There was a cartoon in the Observer, the weekend after the August riots, that showed a procession of kids, hooded like the Nazgûls from the Lord of the Rings, carrying looted PlayStations and flat-screen TVs through a burning street. Leading them was a piper, also hooded, wearing a sandwich board saying ‘consumerism’. It stopped me in my tracks, standing out from the hand-wringing, the hunt for complex sociological causes. An oversimplification, some might say. And yet, looking at it, I detected a feeling unfamiliar to my icy adman’s heart. Was it … guilt? I’ve been a copywriter for seven years, and I’ve worked on plenty of briefs for sportswear, gadgets and luxury goods. What was my role in all this?
It’s an unpleasant idea to entertain, in fact the ad industry has a vested interested in never doing so. One of the advantages of the establishment response to the rioting, that it was an outbreak of ‘lawlessness’, without a political motive, is that it absolves anyone but the looters of responsibility. Mark Ritson, a columnist for Marketing Week, reframed this idea from an advertiser’s point of view: “What does this mean for marketing? Nothing. Are there large numbers of greedy morons living in Britain? Yes. What do we do about it? No idea.” In other words: nah, nah, nah. It makes you wonder how he typed that, with his fingers so firmly in his ears.
But let us be clear: we are in the business of encouraging people to want things. Branding is designed to direct their desire toward specific objects: Nike not Adidas, Apple not Nokia, etc. The dogma that we’re peddling is that the only thing that will make you happy is getting precisely what you want. And how much do you need to want something before you’re prepared to break a window, let alone break the law, to get it? At least, the riots provide the public affirmation we’ve been waiting for: our work is not for nothing. We may insist that people take the same responsibility for the management of their desires that smokers do for the health of their lungs. After all, lots of people want an iPad, can’t afford one, and somehow restrain themselves from ram-raiding Dixons. But the fact remains that even in their moment of delinquency these consumers remained consumers – they were like the zombies in Dawn of the Dead, who in death keep dragging themselves round a shopping mall.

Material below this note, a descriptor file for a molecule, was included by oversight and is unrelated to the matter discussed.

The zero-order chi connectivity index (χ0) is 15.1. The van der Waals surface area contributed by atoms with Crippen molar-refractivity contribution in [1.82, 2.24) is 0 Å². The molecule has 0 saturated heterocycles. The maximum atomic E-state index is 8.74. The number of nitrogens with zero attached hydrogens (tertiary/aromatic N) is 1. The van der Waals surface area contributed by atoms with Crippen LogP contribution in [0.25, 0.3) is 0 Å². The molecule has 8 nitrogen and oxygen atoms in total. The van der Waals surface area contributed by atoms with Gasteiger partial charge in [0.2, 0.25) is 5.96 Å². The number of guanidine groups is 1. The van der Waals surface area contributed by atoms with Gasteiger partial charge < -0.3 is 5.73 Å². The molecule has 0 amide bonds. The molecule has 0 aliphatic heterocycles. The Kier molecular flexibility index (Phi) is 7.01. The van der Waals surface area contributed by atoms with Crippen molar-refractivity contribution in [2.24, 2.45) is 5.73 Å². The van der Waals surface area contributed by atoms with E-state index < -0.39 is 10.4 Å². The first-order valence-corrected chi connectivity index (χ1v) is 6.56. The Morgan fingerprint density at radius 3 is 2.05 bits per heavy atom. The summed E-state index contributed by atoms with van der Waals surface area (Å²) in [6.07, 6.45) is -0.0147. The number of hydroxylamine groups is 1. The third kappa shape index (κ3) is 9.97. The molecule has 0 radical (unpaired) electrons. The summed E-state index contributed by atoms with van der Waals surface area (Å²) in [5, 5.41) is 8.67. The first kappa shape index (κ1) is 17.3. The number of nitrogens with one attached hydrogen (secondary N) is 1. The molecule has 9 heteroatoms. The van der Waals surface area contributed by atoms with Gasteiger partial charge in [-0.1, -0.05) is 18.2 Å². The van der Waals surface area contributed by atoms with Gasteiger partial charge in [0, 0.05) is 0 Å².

The piper can’t stop
Seen in this light, I would argue that the riots do have a political aspect. The left-wing thinker, Slavoj Žižek, points out their “moment of protest, an ironic response to the consumerist ideology ‘You call on us to consume, while simultaneously depriving us of the means to do it – so here we are doing it, the only way we can’.”
In mitigation, we might consider that we – me, you, Mark Ritson – are as trapped in all this as the looters. It seems that the piper can’t stop playing, not even for long enough to admit that he’s playing.
‘Gordon Comstock’ tweets at @notvoodoo